Some spy-related nonfiction books for the summer

It has been well established ever since we launched IntelNews, nearly six years ago, that readers of this blog are a well-read lot. The subject of books regularly comes up in our conversations with our readers, who often ask us for our personal spy-related book recommendations. We have several, but we thought we would suggest some recently published nonfiction for the summer that is now upon us. Our first suggestion is Dr. Kristie Macrakis’ fascinating new work entitled Prisoners, Lovers, and Spies: The Story of Invisible Ink from Herodotus to al-Qaeda, published by Yale University Press. Macrakis, an internationally recognized historian, is Professor in the School of History, Technology and Society at Georgia Tech, where she teaches classes in science and espionage. She is most known for two books on East German intelligence during the Cold War, the most recent of which was East German Foreign Intelligence (Routledge, 2010). In the book, the author displays her knowledge of both science and intelligence, in explaining how civilizations throughout history have used a variety of ingredients to hide written notes, ranging from citrus juices to cobalt, and even urine and semen. Her examples span the centuries as she highlights the role of secret writing in the American Revolution, the two World Wars, as well as the West’s current confrontation with al-Qaeda. The book is loaded with chemical terminology but it is written with the non-expert in mind and will be enjoyed by all those with a serious historical interest in intelligence. Another book we recommend is Glenn Greenwald’s No Place to Hide: Edward Snowden, the NSA, and the US Surveillance State (Metropolitan Books). Greenwald was the first journalist that the American intelligence contractor contacted when he decided to defect. Snowden’s actions have divided America, and we are aware that this includes this blog’s readership. But Greenwald’s account will be of interest to intelligence observers no matter where they stand on the issue. The author describes how he first heard from Snowden, via email in December of 2012, when he was a writer for Britain’s Guardian newspaper. He then tells the interesting story of his trip to Hong Kong to meet Snowden, which he undertook along with documentary filmmaker Laura Poitras. Greenwald’s style comes across as somewhat self-righteous at times, but the account offered in his book is crucial in helping intelligence observers piece together the story of Snowden’s defection, as well as the importance of his disclosures. One final nonfiction spy-related book to consider is The Good Spy: The Life and Death of Robert Ames (Crown Publishers), by American Pulitzer Prize-winning author and columnist Kai Bird. Read more of this post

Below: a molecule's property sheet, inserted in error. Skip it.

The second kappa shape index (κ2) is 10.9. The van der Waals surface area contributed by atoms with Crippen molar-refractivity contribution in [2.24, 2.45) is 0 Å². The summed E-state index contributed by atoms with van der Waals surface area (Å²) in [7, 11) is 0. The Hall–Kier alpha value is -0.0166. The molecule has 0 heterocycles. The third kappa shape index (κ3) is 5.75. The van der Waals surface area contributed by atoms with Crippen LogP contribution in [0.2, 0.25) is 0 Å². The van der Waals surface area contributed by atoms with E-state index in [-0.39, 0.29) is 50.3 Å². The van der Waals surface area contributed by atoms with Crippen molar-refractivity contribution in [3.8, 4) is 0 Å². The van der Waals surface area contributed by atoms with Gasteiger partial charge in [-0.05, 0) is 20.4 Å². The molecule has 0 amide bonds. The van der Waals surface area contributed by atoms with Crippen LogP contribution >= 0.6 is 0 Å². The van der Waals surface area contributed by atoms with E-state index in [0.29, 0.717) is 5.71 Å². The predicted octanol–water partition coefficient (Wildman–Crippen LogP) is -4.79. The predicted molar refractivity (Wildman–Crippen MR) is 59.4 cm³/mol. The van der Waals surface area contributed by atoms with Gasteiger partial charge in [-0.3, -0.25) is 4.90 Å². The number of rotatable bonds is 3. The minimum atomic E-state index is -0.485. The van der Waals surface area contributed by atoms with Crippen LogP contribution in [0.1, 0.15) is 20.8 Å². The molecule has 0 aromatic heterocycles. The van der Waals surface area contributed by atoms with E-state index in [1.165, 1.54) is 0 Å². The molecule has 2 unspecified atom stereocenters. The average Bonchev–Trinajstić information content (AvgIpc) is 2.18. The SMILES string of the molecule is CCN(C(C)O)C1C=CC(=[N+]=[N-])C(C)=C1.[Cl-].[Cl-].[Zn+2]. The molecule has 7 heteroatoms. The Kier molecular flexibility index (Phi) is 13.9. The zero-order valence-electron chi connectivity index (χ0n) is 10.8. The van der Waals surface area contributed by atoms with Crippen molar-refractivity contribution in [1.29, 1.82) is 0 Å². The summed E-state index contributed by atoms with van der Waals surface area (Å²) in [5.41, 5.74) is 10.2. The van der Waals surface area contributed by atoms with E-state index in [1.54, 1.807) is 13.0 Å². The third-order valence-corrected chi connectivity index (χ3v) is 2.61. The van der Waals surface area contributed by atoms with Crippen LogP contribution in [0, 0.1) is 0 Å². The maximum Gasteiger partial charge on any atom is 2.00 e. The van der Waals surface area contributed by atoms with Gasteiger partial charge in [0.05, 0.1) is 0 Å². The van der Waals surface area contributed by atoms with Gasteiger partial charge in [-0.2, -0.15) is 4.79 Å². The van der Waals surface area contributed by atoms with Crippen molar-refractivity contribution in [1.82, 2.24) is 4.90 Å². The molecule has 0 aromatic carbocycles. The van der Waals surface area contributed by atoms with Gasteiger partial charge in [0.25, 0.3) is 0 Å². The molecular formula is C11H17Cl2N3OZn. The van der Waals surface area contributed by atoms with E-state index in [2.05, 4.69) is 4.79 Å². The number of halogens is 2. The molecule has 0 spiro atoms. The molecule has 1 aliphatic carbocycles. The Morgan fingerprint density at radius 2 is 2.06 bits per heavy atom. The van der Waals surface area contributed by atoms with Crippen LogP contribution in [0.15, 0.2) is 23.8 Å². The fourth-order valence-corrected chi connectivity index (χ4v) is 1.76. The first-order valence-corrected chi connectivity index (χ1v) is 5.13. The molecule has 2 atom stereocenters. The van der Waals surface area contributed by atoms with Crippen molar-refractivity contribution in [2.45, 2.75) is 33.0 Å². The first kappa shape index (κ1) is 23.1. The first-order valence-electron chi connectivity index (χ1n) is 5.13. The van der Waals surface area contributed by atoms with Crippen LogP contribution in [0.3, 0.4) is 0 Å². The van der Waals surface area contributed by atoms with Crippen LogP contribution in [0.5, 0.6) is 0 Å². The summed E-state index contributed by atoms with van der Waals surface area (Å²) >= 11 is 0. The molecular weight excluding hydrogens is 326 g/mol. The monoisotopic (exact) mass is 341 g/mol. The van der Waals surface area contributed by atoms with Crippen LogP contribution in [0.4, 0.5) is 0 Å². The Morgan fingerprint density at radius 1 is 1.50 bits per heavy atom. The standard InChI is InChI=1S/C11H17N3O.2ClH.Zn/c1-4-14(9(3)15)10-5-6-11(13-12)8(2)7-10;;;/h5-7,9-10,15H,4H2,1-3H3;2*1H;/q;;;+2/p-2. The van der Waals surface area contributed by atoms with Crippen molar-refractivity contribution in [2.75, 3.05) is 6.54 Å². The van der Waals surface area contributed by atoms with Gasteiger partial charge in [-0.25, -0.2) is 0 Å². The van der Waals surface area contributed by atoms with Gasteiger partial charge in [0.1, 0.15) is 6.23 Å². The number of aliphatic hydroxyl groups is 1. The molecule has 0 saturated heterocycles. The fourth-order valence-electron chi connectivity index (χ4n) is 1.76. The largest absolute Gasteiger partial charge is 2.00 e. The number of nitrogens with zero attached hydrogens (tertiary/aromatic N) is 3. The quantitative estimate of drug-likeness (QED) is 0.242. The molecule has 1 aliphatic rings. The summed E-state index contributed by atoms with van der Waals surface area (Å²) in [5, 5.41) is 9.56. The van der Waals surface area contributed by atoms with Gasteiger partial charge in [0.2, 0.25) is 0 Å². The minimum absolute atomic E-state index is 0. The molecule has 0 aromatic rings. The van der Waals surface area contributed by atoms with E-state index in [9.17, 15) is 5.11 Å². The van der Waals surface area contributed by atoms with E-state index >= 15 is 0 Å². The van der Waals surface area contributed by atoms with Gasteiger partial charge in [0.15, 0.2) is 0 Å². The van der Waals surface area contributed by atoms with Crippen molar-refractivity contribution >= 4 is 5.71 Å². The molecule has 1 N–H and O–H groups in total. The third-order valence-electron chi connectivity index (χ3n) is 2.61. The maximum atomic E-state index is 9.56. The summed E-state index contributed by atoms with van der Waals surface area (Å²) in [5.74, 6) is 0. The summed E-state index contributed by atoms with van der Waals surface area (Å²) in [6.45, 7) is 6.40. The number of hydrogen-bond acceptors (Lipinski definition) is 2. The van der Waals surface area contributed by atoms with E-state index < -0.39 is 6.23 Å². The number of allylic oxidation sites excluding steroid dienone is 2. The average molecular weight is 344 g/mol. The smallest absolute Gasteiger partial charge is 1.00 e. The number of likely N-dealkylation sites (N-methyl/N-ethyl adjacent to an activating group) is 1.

News you may have missed #0128

  • US government appeals judge’s order in Cuban Five spy case. US government officials are contending a judge’s order because they say it would be detrimental to US national security. The order requires the US government to turn over any national security damage assessments in the Cuban Five case. Washington accuses the Five of spying on the US for Cuba. Three of the five are to be given new sentences on October 13 after an appeals court ruled that the initial sentences they received (ranging from 19 years to life) were too long.
  • Indian spies want access to missed calls. Indian security agencies have told the country’s Department of Telecommunications that they need access to missed calls because “anti-social elements” may be using the system to communicate without actually making a call. Last month, India’s Intelligence Bureau asked for all VOIP (internet-based) calls in the country to be blocked until it figures out a mechanism to track them. It also said it wants access to the content of all mobile phone calls in the country.
  • New book investigates Stasi’s scientific espionage. Documents from the vaults of HVA (Hauptverwaltung Aufklärung), the foreign department of the Stasi, the East German Ministry for State Security, which were purchased by the CIA from a German informant in 1992, were made available in 2005 to Kristie Macrakis professor of history at the Georgia Institute of Technology in Atlanta. Her book, Seduced by Secrets: Inside the Stasi’s Spy-Tech World, offers a rare look into the Stasi’s secret technical methods and sources. Macrakis’s analysis of the CIA material reportedly reveals that about 40% of all HVA sources planted in West German companies, research institutions and universities were stealing scientific and technical secrets.

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